1858. Dec. 23. Thursday. The weather has been cloudy and rainy. Much rain has fallen this afternoon. I have been busy writing letters for the Festival post office. (T.S.R. 41. 2 P.M. 45. S.S. 45.) Dec. 24. Friday. The morning was very rainy, the afternoon bright and pleasant. Rev. Mr. Curry called, remained to tea, and will stop over night. I have again been busy in writing letters for the festival post office. I have now completed twenty five for that purpose. This would have been Elmer's birthday had he been with us. Last year, we thought little of the sad bereavement which awaited us. They do not grow old in heaven. (T.S.R. 41. 2 P.M. 49. S.S. 47.) Dec. 25. Christmas. What a joyful day to the sons of earth was the birthday of our Saviour. Well the angels might sing, Glory to God in the Highest, on earth peace, good will to men. Mr. Curry left us after breakfast. Susie has been at the schoolhouse nearly all day, helping to arrange it for the Festival. Mr. Wiley called for a few moments this afternoon. Father ate Christmas dinner with us. This evening, we have attended the Festival, leaving the children with Father. It is estimated that there were one hundred and fifty people present, including children. The services commenced with a prayer by Mr. Curry and address, singing by the children, "God is ever good." Then the post - office, grab-boo, and prize cakes were announced to be ready for operations. The articles in the grab-bay were all gone in less than ten minutes. The letters in the post office sold readily, and some created much sport Mr. Bryant received a love - letter, which was read aloud, and created much laughter. Miss Bryant officiated at the sale - table, and Miss. Phillijeena Megerlan stood by the curtain behind which old Santer Clans was concealed, and those who wished to see him 1858. paid two bite a peep. Miss Missouri Parker stood by the guess-cake, and received the names of those who guessed, when it was weighed, it was found to belong to Lewis Megerle (C. Megerle's son) as he had guessed within an ounce of its weight. Mrs. Boody stood by the prize-cake, and sold the tickets at one dollar apiece. There were fortyfive tickets, and three rings in the cake. When it was cat, it was found that two workmen in the neighborhood had two of the rings, but the third was not heard from, as all the pieces were not opened there. Before supper the children sang, "I am come from a happy land." After supper, two letters were read that had been sent by those who were invited, and could not be present, viz. from Col. Warren of San Francisco, and D. S. Terry of Sacraments. Then Robert sung the "Miller song," and the children joined in the chorus. After this, presents were taken from the tree in the centre of the room and given to each child. Susie received a present of a beautifully bound book, and Mr. Curry twenty dollars from those present. The schoolhouse was trimmed with green, and there was a beautiful star made and placed in the East. All seemed to have a happy time, and I hope it will prove a good thing for the neighborhood. I think the receipts from the sale table were not large. (T.S.R. 40. 2 P.M. 54. S.S. 50.) Dec. 26. Sabbath. Am so fatigued with the labors of the past weak, that I have not felt able to attend church today. Rev. Mr. Curry preached to a large congregation. The weather has been cloudy today, and tonight is rainy. (T.S.R. 44. 2 P.M. 51. S.S. 53.) Dec. 27. Monday. We have had showers today. Mr. Curry made us a short call his forenoon, on his way home. (T.S.R. 47. 2 P.M. 54. S.S. 50.)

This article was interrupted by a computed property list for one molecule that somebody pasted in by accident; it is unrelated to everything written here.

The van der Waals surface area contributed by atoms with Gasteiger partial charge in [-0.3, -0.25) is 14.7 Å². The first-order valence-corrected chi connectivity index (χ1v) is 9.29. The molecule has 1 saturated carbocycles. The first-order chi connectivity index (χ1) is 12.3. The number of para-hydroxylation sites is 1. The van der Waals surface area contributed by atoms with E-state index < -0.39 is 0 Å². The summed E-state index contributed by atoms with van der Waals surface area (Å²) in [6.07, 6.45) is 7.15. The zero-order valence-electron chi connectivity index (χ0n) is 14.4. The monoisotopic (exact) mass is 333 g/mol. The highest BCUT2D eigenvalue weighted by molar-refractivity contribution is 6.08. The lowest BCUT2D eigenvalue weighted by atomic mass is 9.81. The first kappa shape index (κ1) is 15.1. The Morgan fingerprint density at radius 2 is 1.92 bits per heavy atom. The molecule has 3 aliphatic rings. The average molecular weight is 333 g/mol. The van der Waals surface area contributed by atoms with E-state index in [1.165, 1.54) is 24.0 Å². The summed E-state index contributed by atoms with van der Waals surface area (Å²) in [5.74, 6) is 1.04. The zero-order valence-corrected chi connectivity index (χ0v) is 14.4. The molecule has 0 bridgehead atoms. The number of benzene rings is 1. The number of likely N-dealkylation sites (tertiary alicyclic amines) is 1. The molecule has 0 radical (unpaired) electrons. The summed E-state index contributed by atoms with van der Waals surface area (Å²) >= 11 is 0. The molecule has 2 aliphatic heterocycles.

Original diary dimensions: 22 x 33 cm.
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Delia Locke, diaries, women, diarist, California, Locke-Hammond Family Papers, Lockeford, CA, Dean Jewett Locke, rural life, rural California, 19th Century, church, temperance organizations, Mokelumne River Ladies' Sewing Circle, temperature recordings, journal